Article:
This column appeared in the January 31, 2016 edition of the Lexington Herald-Leader.
LEXINGTON, Ky. (Jan. 29, 2016) — At noon on Friday, Feb. 5, UK's Gill Heart Institute will be "going red."
February is Heart Month and Feb. 5 is the American Heart Association's "Go Red Day" celebrating women's heart health. The women — and men — of the Gill Heart Institute use the day to educate women about the differences in women's vs. men's hearts, heart disease and heart attack symptoms.
According to Dr. Gretchen Wells, director of the Women's Heart Health Program at the Gill Heart Institute, women's hearts are different than men's in certain ways, which can affect the way women develop heart disease and experience heart attack symptoms.
"People assume all heart attacks feel like a crushing in the chest, but often, and for women in particular, the symptoms of a heart attack can be quite different," Wells said. "Events like 'Go Red Day' give us another opportunity to teach women what to look for and how to take the best care of your heart."
Wells also points out that there are biological, social and psychological factors that change the way women experience heart disease and act on its symptoms.
"Awareness is key to helping women understand what to look for and when to seek treatment," she said.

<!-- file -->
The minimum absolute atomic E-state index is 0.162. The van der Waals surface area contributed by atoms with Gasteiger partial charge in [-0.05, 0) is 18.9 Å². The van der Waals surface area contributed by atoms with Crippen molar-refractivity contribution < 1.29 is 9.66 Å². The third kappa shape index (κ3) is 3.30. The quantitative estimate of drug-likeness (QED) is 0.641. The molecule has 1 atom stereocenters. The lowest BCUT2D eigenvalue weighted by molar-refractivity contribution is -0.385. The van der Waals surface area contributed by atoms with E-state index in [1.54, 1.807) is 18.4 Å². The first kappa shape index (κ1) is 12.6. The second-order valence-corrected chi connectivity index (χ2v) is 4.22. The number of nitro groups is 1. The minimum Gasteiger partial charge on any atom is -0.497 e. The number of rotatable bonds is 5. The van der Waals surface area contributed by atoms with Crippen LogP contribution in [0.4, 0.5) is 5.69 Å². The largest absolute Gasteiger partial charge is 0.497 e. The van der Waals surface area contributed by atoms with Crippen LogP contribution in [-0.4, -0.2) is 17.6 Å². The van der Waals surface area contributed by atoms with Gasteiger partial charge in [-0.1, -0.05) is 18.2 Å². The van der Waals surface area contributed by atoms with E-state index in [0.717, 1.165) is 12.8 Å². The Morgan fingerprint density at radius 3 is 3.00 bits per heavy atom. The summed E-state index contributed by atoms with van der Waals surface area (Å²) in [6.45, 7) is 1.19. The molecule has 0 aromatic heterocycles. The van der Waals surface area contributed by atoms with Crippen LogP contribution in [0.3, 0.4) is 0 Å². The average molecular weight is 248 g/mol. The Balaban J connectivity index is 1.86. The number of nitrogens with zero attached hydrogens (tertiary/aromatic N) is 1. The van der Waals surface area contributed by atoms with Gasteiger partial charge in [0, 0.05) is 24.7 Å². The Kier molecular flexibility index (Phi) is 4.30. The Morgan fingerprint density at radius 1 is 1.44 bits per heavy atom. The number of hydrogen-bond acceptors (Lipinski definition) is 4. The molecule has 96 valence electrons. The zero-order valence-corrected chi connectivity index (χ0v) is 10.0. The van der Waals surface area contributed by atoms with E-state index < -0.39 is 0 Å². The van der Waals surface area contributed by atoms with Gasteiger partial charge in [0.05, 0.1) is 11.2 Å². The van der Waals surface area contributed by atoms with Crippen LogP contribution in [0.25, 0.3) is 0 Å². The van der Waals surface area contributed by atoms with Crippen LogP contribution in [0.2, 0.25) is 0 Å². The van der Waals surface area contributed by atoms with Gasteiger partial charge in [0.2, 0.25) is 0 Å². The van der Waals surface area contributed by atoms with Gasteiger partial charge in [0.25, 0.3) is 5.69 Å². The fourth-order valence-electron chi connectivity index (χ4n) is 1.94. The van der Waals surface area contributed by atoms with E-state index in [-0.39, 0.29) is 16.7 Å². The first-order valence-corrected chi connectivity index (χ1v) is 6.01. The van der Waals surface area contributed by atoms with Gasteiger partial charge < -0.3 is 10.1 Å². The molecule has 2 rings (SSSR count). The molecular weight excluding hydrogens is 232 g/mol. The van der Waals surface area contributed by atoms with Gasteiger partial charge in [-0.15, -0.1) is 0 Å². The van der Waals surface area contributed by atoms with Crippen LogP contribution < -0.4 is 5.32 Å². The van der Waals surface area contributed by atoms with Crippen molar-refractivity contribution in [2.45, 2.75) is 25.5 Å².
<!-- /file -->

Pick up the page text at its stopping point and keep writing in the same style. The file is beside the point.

On 'Go Red Day' at noon, Wells will offer tips for women's heart health in the atrium of Pavilion A in UK Chandler Hospital. Afterward, there will be special treats, gifts and take-home information. Anyone wearing red is welcome to participate in a group photo session at 12:30 pm.
LEXINGTON, Ky. (Jan. 28, 2016) – Today, 10 health care systems across the Commonwealth of Kentucky, collectively known as the Kentucky Health Collaborative, announced its primary objectives of raising the standards of care across the state, addressing the Commonwealth’s poor health statistics and reducing the cost of care through greater operational efficiencies.
The founding health systems’ chief executive officers or appointed executives are serving on a steering committee guiding the formation and development of the collaborative.
The initial health systems which have signed on as charter members of the collaborative are:
Appalachian Regional Healthcare (Lexington, KY)*
Baptist Health (Louisville, KY)
Ephraim McDowell Health (Danville, KY)
LifePoint Health (Brentwood, TN)
Norton Healthcare (Louisville, KY)
Owensboro Health (Owensboro, KY)
St. Claire Regional Medical Center (Morehead, KY)
St. Elizabeth Healthcare (Edgewood, KY)
The Medical Center (Bowling Green, KY)
UK HealthCare (Lexington, KY)
*Parentheses designate location of organization’s headquarters